Posts Tagged rehabilitation exercises
[Abstract] EVA: EVAluating at-home rehabilitation exercises using augmented reality and low-cost sensors
Over one billion people in the world live with some form of disability. This is incessantly increasing due to aging population and chronic diseases. Among the emerging social needs, rehabilitation services are the most required. However, they are scarce and expensive what considerably limits access to them. In this paper, we propose EVA, an augmented reality platform to engage and supervise rehabilitation sessions at home using low-cost sensors. It also stores the user’s statistics and allows therapists to tailor the exercise programs according to their performance. This system has been evaluated in both qualitative and quantitative ways obtaining very promising results.
Two mandatory conditions in the development of tele-rehabilitation platforms are:
- (i) being based on affordable technologies and
- (ii) ensuring the patient is performing the exercises correctly.
To do so, the present study proposes a cognitive algorithm based on a Hidden Markov Model (HMM) approach to assess in real-time the quality of a human movement recorded through a low-cost motion capture device.
The assessment of the correctness of the exercises, which includes the detection of multiple undesirable compensatory movements, shows a very high accuracy (the average performance = 97%). In addition, the proposed model shows a potential for providing the patients with real-time feedback on their performance (up to five times a second).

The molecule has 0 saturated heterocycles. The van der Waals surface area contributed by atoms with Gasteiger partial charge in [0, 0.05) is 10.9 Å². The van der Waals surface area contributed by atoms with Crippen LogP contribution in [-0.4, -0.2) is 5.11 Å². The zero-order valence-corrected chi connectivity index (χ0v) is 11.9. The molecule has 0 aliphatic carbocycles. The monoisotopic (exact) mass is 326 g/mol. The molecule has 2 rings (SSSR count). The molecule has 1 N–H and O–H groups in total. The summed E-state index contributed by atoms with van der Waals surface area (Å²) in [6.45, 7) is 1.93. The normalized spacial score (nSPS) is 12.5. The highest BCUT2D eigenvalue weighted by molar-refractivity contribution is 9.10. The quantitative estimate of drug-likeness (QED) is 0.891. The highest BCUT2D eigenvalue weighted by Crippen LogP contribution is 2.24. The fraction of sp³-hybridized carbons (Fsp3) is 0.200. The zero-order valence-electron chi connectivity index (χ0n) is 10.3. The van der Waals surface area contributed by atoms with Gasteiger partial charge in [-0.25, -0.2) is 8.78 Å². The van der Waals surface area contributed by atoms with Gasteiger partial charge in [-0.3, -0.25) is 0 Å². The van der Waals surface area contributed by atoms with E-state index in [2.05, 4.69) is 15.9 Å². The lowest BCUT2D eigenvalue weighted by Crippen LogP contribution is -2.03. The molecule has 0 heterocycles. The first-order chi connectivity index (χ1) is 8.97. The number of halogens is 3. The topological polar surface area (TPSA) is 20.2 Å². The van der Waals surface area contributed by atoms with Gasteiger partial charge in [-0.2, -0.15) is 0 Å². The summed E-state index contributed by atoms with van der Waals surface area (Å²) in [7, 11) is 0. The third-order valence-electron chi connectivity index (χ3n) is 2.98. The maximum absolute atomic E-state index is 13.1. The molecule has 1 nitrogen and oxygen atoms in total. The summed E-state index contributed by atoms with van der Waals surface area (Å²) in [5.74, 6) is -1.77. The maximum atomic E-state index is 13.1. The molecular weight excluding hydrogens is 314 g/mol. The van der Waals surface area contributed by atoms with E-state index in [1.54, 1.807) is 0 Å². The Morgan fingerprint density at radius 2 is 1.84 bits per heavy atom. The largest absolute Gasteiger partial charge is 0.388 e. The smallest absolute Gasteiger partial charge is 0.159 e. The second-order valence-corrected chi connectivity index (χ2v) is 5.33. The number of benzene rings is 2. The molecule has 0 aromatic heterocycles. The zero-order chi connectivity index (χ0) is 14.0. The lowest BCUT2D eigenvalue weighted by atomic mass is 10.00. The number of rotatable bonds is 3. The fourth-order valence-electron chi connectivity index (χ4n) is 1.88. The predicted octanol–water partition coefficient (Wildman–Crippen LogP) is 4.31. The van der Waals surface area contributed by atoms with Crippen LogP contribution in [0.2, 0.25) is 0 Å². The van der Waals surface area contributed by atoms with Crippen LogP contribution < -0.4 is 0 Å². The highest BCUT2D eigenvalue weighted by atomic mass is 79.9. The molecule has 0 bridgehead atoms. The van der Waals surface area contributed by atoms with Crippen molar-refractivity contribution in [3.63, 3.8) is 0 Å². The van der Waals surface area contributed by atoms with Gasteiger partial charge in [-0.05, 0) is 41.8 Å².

A certain limitation of the model occurs for the compensatory movements characterized by an absence of translational motion of the centre of mass (17% of misclassifications). In this situation, additional features are required to properly assess the quality of the therapeutic exercise.
Rehabilitation exercises are those exercises that help in
improving joint and muscle function, helping people stand,
balance, walked. But these exercises work if done regularly
and done as proposed by the therapist. Sometimes the patients
has problems like scheduling their daily tasks, their
commitment for doing those exercises, and some other
difficultiessimilar to this. Thus failing to do the
movements and get benefit from the exercises. This paper
proposes a system that provides an intuitive way for
rehabilitation. This system contains use of pervasive health
technologies for addressing the over difficulty. The system